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# involutory ring

# General Definition of a Ring with Involution

Let $R$ be a ring. An *involution* $*$ on $R$ is an anti-endomorphism whose square is the identity map. In other words, for $a,b\in R$:

1. $(a+b)^{*}=a^{*}+b^{*}$,

2. $(ab)^{*}=b^{*}a^{*}$,

3. $a^{{**}}=a$

A ring admitting an involution is called an *involutory ring*. $a^{*}$ is called the *adjoint* of $a$. By (3), $a$ is the adjoint of $a^{*}$, so that every element of $R$ is an adjoint.

Remark. Note that the traditional definition of an involution on a vector space is different from the one given here. Clearly, $*$ is bijective, so that it is an anti-automorphism. If $*$ is the identity on $R$, then $R$ is commutative.

Examples. Involutory rings occur most often in rings of endomorphisms over a module. When $V$ is a finite dimensional vector space over a field $k$ with a given basis $\boldsymbol{b}$, any linear transformation over $T$ (to itself) can be represented by a square matrix $M$ over $k$ via $\boldsymbol{b}$. The map taking $M$ to its transpose $M^{T}$ is an involution. If $k$ is $\mathbb{C}$, then the map taking $M$ to its conjugate transpose $\overline{M}^{T}$ is also an involution. In general, the composition of an isomorphism and an involution is an involution, and the composition of two involutions is an isomorphism.

# *-Homomorphisms

Let $R$ and $S$ be involutory rings with involutions $*_{R}$ and $*_{S}$. A **-homomorphism* $\phi:R\to S$ is a ring homomorphism which respects involutions. More precisely,

$\phi(a^{{*_{R}}})=\phi(a)^{{*_{S}}},\quad\mbox{ for any }a\in R.$ |

By abuse of notation, if we use $*$ to denote both $*_{R}$ and $*_{S}$, then we see that any *-homomorphism $\phi$ commutes with $*$: $\phi*=*\phi$.

# Special Elements

An element $a\in R$ such that $a=a^{*}$ is called a *self-adjoint*. A ring with involution is usually associated with a ring of square matrices over a field, as such, a self-adjoint element is sometimes called a *Hermitian element*, or a *symmetric element*. For example, for any element $a\in R$,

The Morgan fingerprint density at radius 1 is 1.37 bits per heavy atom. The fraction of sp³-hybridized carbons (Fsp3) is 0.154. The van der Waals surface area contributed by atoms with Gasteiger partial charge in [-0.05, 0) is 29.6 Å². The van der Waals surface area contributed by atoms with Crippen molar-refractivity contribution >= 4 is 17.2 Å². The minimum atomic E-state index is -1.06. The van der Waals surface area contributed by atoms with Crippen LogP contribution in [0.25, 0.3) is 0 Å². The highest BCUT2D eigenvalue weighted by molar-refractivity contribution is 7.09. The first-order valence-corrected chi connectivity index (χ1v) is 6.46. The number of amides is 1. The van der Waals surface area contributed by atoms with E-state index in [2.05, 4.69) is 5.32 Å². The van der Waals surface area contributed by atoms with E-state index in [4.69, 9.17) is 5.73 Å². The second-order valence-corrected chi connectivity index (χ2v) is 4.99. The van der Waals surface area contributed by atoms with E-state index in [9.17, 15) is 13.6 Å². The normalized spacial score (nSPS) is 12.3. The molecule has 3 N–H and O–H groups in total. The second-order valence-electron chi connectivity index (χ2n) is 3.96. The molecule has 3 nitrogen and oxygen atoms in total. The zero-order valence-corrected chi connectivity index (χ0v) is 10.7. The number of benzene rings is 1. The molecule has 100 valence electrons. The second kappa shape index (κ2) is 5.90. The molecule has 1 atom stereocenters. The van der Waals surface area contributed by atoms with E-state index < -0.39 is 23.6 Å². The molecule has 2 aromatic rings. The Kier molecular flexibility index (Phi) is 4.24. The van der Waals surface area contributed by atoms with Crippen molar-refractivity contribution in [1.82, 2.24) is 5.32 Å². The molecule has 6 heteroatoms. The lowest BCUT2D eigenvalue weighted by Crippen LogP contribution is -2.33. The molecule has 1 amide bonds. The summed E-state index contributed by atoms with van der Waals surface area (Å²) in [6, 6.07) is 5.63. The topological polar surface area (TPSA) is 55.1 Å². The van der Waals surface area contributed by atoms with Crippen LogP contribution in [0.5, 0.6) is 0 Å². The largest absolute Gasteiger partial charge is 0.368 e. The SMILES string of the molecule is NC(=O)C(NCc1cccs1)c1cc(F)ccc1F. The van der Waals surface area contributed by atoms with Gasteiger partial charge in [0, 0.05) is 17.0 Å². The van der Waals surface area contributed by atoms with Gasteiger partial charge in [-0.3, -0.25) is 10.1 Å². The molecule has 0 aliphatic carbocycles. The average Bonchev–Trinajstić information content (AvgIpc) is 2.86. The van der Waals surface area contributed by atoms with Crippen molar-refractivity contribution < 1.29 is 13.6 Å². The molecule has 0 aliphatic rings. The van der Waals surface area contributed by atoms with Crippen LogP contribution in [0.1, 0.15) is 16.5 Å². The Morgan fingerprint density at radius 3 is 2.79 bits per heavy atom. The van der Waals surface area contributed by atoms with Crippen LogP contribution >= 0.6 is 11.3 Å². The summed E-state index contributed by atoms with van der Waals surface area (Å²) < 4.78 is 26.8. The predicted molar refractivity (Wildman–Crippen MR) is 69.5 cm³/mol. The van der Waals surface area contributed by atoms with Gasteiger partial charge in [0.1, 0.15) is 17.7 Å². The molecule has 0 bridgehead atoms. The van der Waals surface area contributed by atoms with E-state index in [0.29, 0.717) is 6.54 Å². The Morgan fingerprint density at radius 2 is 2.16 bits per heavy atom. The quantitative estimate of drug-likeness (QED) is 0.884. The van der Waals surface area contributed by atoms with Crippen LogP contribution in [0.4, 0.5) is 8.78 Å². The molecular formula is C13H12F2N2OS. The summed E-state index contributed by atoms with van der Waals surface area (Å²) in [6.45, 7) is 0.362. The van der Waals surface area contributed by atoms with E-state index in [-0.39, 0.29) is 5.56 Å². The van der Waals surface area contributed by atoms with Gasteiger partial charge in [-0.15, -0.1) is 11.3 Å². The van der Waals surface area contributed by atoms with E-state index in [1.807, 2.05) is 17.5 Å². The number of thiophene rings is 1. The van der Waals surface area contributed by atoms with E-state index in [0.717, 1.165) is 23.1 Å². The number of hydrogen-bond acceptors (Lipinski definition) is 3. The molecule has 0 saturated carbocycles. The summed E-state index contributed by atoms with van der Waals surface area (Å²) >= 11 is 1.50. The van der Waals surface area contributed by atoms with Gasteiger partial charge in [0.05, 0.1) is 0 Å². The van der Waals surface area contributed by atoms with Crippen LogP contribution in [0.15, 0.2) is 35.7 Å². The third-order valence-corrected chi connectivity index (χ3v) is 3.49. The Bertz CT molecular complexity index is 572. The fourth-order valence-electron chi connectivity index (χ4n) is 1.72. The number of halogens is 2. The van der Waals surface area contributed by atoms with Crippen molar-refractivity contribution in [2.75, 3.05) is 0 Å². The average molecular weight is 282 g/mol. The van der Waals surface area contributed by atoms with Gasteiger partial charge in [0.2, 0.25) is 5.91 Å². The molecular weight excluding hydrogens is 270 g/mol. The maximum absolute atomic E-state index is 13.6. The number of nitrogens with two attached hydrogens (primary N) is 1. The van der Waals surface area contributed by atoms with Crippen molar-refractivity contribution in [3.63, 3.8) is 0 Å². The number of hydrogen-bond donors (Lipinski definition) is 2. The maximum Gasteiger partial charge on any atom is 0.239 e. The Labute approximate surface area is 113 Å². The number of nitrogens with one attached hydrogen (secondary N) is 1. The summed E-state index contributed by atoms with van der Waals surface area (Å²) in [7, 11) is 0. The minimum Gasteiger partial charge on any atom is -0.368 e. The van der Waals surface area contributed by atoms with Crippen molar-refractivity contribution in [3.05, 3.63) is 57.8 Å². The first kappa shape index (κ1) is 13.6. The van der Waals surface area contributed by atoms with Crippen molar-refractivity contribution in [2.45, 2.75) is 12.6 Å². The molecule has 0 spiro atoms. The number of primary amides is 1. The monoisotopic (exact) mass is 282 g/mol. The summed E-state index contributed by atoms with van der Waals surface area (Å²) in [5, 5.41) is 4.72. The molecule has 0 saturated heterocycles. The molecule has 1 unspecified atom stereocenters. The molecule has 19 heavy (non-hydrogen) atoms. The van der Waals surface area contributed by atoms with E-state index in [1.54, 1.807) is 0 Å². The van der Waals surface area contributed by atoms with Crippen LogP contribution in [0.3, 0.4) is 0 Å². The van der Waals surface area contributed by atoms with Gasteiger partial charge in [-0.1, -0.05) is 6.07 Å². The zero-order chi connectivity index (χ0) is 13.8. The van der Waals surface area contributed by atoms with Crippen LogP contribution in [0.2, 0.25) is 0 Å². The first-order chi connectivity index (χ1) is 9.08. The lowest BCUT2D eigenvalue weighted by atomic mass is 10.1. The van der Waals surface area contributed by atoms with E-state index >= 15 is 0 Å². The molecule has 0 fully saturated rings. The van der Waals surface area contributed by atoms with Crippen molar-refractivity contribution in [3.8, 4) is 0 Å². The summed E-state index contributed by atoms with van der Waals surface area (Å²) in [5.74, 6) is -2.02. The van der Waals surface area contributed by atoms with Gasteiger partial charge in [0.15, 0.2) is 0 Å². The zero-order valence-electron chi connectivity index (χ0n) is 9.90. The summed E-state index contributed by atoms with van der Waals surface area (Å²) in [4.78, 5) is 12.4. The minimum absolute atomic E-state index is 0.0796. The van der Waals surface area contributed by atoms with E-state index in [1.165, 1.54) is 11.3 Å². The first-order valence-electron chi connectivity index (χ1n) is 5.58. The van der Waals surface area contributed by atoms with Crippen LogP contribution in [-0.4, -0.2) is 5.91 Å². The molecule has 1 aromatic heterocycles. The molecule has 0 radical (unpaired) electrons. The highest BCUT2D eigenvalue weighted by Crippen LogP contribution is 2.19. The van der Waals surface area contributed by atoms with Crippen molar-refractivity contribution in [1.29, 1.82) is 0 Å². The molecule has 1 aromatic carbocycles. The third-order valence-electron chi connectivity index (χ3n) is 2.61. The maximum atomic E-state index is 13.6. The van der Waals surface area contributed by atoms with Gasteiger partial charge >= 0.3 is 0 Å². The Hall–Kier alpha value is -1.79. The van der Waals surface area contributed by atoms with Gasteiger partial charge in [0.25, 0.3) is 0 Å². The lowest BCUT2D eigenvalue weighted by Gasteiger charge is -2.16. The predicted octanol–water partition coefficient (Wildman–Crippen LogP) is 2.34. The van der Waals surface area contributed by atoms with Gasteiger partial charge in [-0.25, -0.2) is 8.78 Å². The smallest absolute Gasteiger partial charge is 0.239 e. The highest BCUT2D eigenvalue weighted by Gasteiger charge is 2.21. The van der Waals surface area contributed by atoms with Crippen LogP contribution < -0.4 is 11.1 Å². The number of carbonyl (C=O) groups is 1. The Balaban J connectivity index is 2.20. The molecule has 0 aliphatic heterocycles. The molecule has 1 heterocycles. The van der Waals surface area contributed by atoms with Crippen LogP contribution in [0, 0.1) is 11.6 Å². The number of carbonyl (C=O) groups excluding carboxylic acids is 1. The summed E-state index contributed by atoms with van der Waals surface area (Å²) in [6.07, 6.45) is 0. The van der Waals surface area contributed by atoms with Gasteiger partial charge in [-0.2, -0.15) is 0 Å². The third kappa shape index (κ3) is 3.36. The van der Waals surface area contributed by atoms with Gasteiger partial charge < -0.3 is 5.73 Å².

1. $aa^{*}$ and $a^{*}a$ are both self-adjoint, the first of which is called the

*norm*of $a$. A*norm element*$b$ is simply an element expressible in the form $aa^{*}$ for some $a\in R$, and we write $b=\operatorname{n}(a)$. If $aa^{*}=a^{*}a$, then $a$ is called a*normal element*. If $a^{*}$ is the multiplicative inverse of $a$, then $a$ is a*unitary element*. If $a$ is unitary, then it is normal.2. With respect to addition, we can also form self-adjoint elements $a+a^{*}=a^{*}+a$, called the

*trace*of $a$, for any $a\in R$. A*trace element*$b$ is an element expressible as $a+a^{*}$ for some $a\in R$, and written $b=\operatorname{tr}(a)$.

Let $S$ be a subset of $R$, write $S^{*}:=\{a^{*}\mid a\in S\}$. Then $S$ is said to be *self-adjoint* if $S=S^{*}$.

A self-adjoint that is also an idempotent in $R$ is called a *projection*. If $e$ and $f$ are two projections in $R$ such that $eR=fR$ (principal ideals generated by $e$ and $f$ are equal), then $e=f$. For if $ea=ff=f$ for some $a\in R$, then $f=ea=eea=ef$. Similarly, $e=fe$. Therefore, $e=e^{*}=(fe)^{*}=e^{*}f^{*}=ef=f$.

If the characteristic of $R$ is not 2, we also have a companion concept to self-adjointness, that of skew symmetry. An element $a$ in $R$ is skew symmetric if $a=-a^{*}$. Again, the name of this is borrowed from linear algebra.

## Mathematics Subject Classification

16W10*no label found*

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